If allegations that CAIR exploits and abuses Muslims in America — rather than, as it endlessly claims, serving and protecting their rights — were not bad enough, a federal jury in Dallas dealt the organization another, potentially devastating, body blow. Jurors found principals of the Holy Land Foundation for Relief and Development guilty as charged in a terrorism-financing conspiracy. CAIR had been named as an unindicted co-conspirator in that case.
Indeed, in the course of the original trial last year and the just-concluded retrial, the prosecution introduced into evidence damning information about CAIR’s ties not only to the Holy Land Foundation but to the Muslim Brotherhood. The precursor to CAIR was the Islamic Association for Palestine (IAP), itself a front for Hamas. IAP was listed as one of a large number of associated groups in a 1991 internal Brotherhood memorandum. The memo laid out the MB’s work in America as a “kind of grand Jihad in eliminating and destroying the Western civilization from within and ‘sabotaging’ its miserable house by their hands and the hands of the believers so that it is eliminated and Allah’s religion is made victorious over all other religions.”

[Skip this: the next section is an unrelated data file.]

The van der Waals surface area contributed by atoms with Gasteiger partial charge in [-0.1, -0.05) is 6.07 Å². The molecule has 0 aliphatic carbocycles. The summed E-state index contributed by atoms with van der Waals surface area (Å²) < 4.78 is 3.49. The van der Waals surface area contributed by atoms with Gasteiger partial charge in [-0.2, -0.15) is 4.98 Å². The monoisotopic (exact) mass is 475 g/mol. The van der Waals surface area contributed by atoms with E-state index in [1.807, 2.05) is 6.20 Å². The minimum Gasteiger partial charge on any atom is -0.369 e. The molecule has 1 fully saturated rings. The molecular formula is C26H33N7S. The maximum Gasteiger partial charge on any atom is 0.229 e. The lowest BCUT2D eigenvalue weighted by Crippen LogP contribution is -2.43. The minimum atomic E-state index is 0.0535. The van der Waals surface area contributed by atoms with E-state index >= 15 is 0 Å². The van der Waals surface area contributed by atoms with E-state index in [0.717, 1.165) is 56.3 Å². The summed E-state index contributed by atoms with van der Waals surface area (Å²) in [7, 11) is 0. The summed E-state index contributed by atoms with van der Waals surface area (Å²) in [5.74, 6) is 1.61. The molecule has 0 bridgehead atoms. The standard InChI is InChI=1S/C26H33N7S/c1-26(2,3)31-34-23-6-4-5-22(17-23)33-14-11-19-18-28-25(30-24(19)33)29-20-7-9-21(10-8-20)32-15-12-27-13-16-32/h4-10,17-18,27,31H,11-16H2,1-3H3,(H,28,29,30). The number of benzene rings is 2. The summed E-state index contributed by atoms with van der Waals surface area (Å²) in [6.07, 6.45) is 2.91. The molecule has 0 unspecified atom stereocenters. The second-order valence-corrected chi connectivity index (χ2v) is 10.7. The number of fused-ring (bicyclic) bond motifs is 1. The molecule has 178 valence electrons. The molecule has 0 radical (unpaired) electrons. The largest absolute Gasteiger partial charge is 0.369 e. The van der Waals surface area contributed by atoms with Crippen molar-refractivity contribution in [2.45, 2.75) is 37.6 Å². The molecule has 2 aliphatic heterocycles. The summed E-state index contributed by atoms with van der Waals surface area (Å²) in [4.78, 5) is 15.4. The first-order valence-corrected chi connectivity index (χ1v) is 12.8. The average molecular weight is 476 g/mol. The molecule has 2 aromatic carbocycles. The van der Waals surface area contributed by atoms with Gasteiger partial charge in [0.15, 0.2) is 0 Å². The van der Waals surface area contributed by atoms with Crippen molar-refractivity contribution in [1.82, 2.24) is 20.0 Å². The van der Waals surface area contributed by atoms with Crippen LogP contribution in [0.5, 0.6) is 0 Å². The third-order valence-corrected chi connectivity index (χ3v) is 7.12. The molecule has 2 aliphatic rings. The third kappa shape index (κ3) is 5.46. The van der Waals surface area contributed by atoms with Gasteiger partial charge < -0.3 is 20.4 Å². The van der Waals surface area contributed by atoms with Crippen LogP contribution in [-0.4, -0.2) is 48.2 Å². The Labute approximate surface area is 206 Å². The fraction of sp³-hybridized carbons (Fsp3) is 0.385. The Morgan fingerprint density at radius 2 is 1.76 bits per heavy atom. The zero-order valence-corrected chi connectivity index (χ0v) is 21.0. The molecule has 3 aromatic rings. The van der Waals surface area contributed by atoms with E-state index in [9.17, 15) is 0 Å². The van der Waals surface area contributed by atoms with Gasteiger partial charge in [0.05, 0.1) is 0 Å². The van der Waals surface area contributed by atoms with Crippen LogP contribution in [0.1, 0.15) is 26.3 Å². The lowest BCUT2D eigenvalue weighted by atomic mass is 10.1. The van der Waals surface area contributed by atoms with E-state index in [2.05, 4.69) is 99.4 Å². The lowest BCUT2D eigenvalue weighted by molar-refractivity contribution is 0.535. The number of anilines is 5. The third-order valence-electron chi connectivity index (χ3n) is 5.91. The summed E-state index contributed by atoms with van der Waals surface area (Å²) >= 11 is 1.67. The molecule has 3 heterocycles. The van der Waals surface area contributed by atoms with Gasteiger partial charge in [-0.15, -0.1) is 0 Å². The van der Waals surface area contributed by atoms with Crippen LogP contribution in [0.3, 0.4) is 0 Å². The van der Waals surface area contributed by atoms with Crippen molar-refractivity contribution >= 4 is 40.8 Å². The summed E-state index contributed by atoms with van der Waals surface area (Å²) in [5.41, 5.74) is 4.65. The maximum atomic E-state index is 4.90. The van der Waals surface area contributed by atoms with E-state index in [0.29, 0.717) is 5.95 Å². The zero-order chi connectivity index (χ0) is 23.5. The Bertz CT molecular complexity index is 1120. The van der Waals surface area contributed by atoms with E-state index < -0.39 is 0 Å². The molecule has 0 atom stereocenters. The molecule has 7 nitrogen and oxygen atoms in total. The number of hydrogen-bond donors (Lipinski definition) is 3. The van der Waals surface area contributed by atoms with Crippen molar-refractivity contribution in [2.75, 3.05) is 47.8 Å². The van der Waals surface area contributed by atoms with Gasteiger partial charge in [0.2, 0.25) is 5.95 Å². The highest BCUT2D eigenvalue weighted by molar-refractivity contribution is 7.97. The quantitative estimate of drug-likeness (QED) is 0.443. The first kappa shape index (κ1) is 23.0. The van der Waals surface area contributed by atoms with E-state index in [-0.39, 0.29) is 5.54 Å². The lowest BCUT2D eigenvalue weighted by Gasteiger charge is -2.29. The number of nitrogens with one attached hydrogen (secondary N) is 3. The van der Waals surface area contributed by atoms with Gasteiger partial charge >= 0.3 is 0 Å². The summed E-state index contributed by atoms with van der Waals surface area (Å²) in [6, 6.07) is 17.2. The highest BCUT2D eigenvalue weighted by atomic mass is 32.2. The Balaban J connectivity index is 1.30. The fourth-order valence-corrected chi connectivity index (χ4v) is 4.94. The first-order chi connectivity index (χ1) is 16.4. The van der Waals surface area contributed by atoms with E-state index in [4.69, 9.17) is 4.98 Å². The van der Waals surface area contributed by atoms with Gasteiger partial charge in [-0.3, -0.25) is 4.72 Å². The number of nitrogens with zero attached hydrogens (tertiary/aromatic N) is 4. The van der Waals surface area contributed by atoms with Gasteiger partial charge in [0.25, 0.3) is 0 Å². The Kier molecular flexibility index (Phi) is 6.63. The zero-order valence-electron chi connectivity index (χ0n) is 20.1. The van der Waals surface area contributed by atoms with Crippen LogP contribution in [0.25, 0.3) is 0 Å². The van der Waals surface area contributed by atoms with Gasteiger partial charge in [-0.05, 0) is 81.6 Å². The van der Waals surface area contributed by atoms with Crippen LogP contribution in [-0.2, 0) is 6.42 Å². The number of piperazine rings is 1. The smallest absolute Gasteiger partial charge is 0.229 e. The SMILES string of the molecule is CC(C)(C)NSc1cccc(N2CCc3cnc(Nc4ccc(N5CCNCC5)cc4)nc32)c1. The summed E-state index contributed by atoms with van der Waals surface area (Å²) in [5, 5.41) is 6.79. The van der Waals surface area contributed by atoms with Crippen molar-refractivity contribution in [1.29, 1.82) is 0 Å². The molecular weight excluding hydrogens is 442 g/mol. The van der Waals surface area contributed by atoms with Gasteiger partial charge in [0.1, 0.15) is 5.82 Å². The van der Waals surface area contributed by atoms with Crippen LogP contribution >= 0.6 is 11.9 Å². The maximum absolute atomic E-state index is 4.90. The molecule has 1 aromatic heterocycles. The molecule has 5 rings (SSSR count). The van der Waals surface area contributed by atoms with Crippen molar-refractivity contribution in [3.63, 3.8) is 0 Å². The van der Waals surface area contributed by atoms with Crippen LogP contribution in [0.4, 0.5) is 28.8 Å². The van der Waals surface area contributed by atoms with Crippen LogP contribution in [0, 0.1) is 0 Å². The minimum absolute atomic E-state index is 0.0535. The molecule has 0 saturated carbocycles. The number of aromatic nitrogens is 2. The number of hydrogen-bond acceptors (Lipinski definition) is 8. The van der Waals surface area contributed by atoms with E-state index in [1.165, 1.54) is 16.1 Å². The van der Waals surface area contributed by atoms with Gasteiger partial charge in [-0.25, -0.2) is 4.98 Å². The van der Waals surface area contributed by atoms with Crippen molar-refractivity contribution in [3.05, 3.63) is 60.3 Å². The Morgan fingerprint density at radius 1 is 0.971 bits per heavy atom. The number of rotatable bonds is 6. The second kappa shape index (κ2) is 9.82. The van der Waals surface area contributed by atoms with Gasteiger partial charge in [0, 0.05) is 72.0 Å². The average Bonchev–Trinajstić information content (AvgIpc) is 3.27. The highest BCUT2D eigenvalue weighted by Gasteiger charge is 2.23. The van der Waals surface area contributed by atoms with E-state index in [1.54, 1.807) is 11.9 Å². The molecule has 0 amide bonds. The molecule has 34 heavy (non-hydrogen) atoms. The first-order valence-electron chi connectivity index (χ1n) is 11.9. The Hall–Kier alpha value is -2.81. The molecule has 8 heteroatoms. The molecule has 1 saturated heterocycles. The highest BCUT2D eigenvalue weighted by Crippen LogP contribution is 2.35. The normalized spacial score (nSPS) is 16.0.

As Steven Emerson’s invaluable Investigative Project on Terrorism has observed:
In June 2007, federal prosecutors…designate[d] CAIR as a co-conspirator because of its associations with the US Muslim Brotherhood’s Palestine Committee. Prosecutors say that the Palestine Committee was created specifically to help Hamas through financial and political support in the United States. CAIR co-founder Omar Ahmad (its current chairman emeritus) is listed as an individual committee member and is an unindicted co-conspirator, too. In other cases, CAIR employees have been prosecuted for engaging in their own conspiracies.
The allegations about CAIR’s conduct in the Days’ affair and the guilty verdict rendered against its co-conspirators in the Holy Land case point up a central reality: In the words of a wise lawyer, shady organizations, even stealth ones, invariably engage in culpable conduct no matter how sophisticated they are because there are too many loose ends and you cannot control all of them. It appears that that is what happened with respect to the Muslim Brotherhood’s stealth jihad operatives at CAIR.
Armed with the verdict of the Holy Land Foundation trial, it is high time for federal prosecutors to turn their sights on CAIR beyond simply naming them as an unindicted co-conspirator. By opening up their own investigation based on the evidence already proven in the HLF trial and the troubling allegations in the civil lawsuit, the government may soon turn a bad CAIR day into curtains for this Muslim Brotherhood engine for stealth jihad.
– Frank J. Gaffney Jr. is president of the Center for Security Policy and a contributor to NRO.